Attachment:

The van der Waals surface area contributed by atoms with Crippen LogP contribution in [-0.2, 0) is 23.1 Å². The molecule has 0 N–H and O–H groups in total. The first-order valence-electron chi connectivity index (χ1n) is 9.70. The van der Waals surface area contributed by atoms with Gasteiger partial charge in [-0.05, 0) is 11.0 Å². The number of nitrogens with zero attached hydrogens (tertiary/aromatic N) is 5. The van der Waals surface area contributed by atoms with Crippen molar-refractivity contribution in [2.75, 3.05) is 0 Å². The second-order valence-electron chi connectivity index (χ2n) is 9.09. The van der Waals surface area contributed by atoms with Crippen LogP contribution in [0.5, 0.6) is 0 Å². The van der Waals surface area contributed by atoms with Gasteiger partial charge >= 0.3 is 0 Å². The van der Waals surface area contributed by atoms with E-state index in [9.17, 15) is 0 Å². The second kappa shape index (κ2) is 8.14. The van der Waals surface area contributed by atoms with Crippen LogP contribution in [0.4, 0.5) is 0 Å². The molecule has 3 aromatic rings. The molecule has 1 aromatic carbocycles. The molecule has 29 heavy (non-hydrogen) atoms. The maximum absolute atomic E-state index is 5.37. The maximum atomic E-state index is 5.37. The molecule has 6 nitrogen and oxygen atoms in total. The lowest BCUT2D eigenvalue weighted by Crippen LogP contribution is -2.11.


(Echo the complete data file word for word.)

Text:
The van der Waals surface area contributed by atoms with Crippen LogP contribution in [-0.2, 0) is 23.1 Å². The molecule has 0 N–H and O–H groups in total. The first-order valence-electron chi connectivity index (χ1n) is 9.70. The van der Waals surface area contributed by atoms with Gasteiger partial charge in [-0.05, 0) is 11.0 Å². The number of nitrogens with zero attached hydrogens (tertiary/aromatic N) is 5. The van der Waals surface area contributed by atoms with Crippen molar-refractivity contribution in [2.75, 3.05) is 0 Å². The second-order valence-electron chi connectivity index (χ2n) is 9.09. The van der Waals surface area contributed by atoms with Crippen LogP contribution in [0.5, 0.6) is 0 Å². The van der Waals surface area contributed by atoms with Gasteiger partial charge >= 0.3 is 0 Å². The van der Waals surface area contributed by atoms with E-state index in [9.17, 15) is 0 Å². The second kappa shape index (κ2) is 8.14. The van der Waals surface area contributed by atoms with Crippen LogP contribution in [0.4, 0.5) is 0 Å². The molecule has 3 aromatic rings. The molecule has 1 aromatic carbocycles. The molecule has 29 heavy (non-hydrogen) atoms. The maximum absolute atomic E-state index is 5.37. The maximum atomic E-state index is 5.37. The molecule has 6 nitrogen and oxygen atoms in total. The lowest BCUT2D eigenvalue weighted by Crippen LogP contribution is -2.11.